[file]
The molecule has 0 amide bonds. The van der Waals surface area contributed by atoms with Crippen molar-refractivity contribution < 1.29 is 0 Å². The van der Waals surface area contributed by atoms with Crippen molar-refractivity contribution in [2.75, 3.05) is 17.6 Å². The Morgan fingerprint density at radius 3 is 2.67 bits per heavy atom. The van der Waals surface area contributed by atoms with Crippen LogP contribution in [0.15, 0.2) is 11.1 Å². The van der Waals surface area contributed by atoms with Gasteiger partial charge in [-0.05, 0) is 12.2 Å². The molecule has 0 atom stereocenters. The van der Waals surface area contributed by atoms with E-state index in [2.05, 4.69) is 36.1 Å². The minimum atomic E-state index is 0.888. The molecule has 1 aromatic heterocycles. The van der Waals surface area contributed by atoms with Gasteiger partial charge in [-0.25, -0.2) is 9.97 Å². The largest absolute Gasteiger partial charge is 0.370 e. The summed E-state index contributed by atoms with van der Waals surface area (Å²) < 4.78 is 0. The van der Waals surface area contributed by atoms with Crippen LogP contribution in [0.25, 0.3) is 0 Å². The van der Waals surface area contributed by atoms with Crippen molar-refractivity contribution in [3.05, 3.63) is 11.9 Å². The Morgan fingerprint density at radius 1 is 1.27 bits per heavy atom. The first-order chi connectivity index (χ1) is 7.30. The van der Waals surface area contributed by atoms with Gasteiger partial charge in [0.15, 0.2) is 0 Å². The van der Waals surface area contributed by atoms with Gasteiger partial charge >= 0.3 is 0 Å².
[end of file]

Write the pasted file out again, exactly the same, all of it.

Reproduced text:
The molecule has 0 amide bonds. The van der Waals surface area contributed by atoms with Crippen molar-refractivity contribution < 1.29 is 0 Å². The van der Waals surface area contributed by atoms with Crippen molar-refractivity contribution in [2.75, 3.05) is 17.6 Å². The Morgan fingerprint density at radius 3 is 2.67 bits per heavy atom. The van der Waals surface area contributed by atoms with Crippen LogP contribution in [0.15, 0.2) is 11.1 Å². The van der Waals surface area contributed by atoms with Gasteiger partial charge in [-0.05, 0) is 12.2 Å². The molecule has 0 atom stereocenters. The van der Waals surface area contributed by atoms with E-state index in [2.05, 4.69) is 36.1 Å². The minimum atomic E-state index is 0.888. The molecule has 1 aromatic heterocycles. The van der Waals surface area contributed by atoms with Gasteiger partial charge in [-0.25, -0.2) is 9.97 Å². The largest absolute Gasteiger partial charge is 0.370 e. The summed E-state index contributed by atoms with van der Waals surface area (Å²) < 4.78 is 0. The van der Waals surface area contributed by atoms with Crippen LogP contribution in [0.25, 0.3) is 0 Å². The van der Waals surface area contributed by atoms with Crippen molar-refractivity contribution in [3.05, 3.63) is 11.9 Å². The Morgan fingerprint density at radius 1 is 1.27 bits per heavy atom. The first-order chi connectivity index (χ1) is 7.30. The van der Waals surface area contributed by atoms with Gasteiger partial charge in [0.15, 0.2) is 0 Å². The van der Waals surface area contributed by atoms with Gasteiger partial charge >= 0.3 is 0 Å².